So as an independent consultant I’m heading off to make the myths and sagas around sizing accessible to industry executives. In the age of customer centric design a brand can provide an amazing fit but with body measurements not matching your customers you’ll run into some major problems. You can also have the most sophisticated body measurement chart in the market – with a bad fit you end up leaving customers frustrated. And we all went through that frustration in our lives. Remember when you bought your first pair of denims? You went from brand to brand trying on several styles and fits until you finally found the one that made your X look sexy (replace X with anything that was the It-bodypart of your generation). Some of the other brands you found so “bad” in fit that you never went there again. Not even for a shirt or jacket. To be fair, we know that denims drive a way higher customer loyalty rate than other product groups but you get my point.
I’ll take on the reoccurring misconceptions about sizing. Starting off with the often discussed standard body measurement system, over to what defines good fit, what this “grading” actually is and which role 3D plays in all of this.
“Soon there will be one universal standard for body measurements.”
This is probably the starting point of all discussions around sizing and there has been plenty of articles about it. The latest one I read and highly recommend was released this October by journalist Tracy E. Robey on Vox.com. She beautifully managed to explain a non-professional audience the history of how we ended up discussing sizing topic in the first place. Also she gives a good overview what is going on so far technology wise to tackle sizing issues especially for the online businesses.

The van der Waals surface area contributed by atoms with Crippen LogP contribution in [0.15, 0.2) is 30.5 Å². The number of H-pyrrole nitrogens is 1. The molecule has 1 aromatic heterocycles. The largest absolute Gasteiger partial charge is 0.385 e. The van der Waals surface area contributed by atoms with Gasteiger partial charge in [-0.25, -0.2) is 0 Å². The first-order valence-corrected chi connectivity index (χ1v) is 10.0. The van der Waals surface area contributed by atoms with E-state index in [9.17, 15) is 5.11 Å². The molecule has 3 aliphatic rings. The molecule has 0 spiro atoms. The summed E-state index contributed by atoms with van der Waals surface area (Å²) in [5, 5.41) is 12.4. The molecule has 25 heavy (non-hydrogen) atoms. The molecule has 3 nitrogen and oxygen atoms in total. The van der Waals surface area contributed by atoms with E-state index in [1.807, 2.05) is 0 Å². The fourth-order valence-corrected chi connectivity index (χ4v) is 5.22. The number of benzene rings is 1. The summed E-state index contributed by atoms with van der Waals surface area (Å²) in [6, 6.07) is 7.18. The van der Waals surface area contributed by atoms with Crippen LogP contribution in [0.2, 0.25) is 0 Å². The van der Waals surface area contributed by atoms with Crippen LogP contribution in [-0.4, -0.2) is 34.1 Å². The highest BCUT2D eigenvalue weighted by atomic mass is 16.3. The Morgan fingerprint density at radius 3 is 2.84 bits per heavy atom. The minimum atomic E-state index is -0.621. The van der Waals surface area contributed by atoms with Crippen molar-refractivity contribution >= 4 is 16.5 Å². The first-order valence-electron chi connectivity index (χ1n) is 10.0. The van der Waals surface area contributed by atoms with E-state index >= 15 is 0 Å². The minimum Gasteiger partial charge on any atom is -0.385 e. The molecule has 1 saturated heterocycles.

The believe that there should be a standardized body measurement or fit ignores three key factors:
posture changes with age
proportion changes with age
proportions are different depending on ethnic background
Leading sizing institutions add even more criteria’s to their questionnaire when asked about the “perfect body measurement”.
Truth is: the bigger your target consumer group the unlikelier you’ll be able to work with “perfect body measurements”.
On the other hand that means that the better you can define your target consumer group(s) the better you’ll be able to benefit from today’s available data. The chances are higher to get really close to an actual and valuable set of body measurements. I believe that especially body scan companies will be the key drivers to this discussion in the future.
I’m actually against the idea of THE ONE measurement table or sizing logic. Switching to a universal standardized body measurement would mean sacrificing a huge part of your Brand DNA and would leave even more people struggling with finding well-fitting clothes. It’s best described by an example from another business area. Let’s just imagine the beer brewing industry would agree to standardise the type of malt used in the brewing process. Let’s say the aim is to make the ingredient more affordable by massively scaling up the production amount of one type by eradicating all others. This might sound like a fair point as in the end mainly the spices will determine the taste of each beer brand. Still the variety of fine differences of flavours will decrease, some might even disappear for good and companies would have to put more effort in finding other USPs that convinces the consumer to go for their product and actually keep it.
Read the other articles of this series here:
Chapter II: The "Sizing Recommendation"
Chapter III: The "Visual Translation Effect"
Chapter IV: "Grading - Body vs Style"
Chapter V: The "3D Fitting Myth"
Comments are highly appreciated and I would love getting to know you, so message me regarding your specific interest or book a 20 minute call today.